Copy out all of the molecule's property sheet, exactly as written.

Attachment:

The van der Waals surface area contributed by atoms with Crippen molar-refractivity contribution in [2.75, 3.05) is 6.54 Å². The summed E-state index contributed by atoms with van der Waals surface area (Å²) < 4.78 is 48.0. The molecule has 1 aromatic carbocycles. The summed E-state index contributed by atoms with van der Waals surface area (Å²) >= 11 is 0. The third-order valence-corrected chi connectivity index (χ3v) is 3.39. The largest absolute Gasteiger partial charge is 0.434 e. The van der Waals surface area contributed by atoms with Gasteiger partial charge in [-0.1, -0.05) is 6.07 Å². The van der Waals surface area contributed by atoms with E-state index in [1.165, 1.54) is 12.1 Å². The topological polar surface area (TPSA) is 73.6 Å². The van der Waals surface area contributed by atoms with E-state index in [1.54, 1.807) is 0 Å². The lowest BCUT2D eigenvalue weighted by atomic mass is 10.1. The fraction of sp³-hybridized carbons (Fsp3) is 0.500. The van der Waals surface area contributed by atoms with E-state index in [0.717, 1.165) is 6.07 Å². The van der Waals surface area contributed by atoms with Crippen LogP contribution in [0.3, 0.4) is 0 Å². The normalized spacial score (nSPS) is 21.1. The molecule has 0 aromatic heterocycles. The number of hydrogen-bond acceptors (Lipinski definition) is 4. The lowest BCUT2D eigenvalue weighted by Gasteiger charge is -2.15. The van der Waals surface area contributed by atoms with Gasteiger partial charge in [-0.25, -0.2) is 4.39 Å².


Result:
The van der Waals surface area contributed by atoms with Crippen molar-refractivity contribution in [2.75, 3.05) is 6.54 Å². The summed E-state index contributed by atoms with van der Waals surface area (Å²) < 4.78 is 48.0. The molecule has 1 aromatic carbocycles. The summed E-state index contributed by atoms with van der Waals surface area (Å²) >= 11 is 0. The third-order valence-corrected chi connectivity index (χ3v) is 3.39. The largest absolute Gasteiger partial charge is 0.434 e. The van der Waals surface area contributed by atoms with Gasteiger partial charge in [-0.1, -0.05) is 6.07 Å². The van der Waals surface area contributed by atoms with E-state index in [1.165, 1.54) is 12.1 Å². The topological polar surface area (TPSA) is 73.6 Å². The van der Waals surface area contributed by atoms with E-state index in [1.54, 1.807) is 0 Å². The lowest BCUT2D eigenvalue weighted by atomic mass is 10.1. The fraction of sp³-hybridized carbons (Fsp3) is 0.500. The van der Waals surface area contributed by atoms with E-state index in [0.717, 1.165) is 6.07 Å². The van der Waals surface area contributed by atoms with Crippen LogP contribution in [0.3, 0.4) is 0 Å². The normalized spacial score (nSPS) is 21.1. The molecule has 0 aromatic heterocycles. The number of hydrogen-bond acceptors (Lipinski definition) is 4. The lowest BCUT2D eigenvalue weighted by Gasteiger charge is -2.15. The van der Waals surface area contributed by atoms with Gasteiger partial charge in [-0.25, -0.2) is 4.39 Å².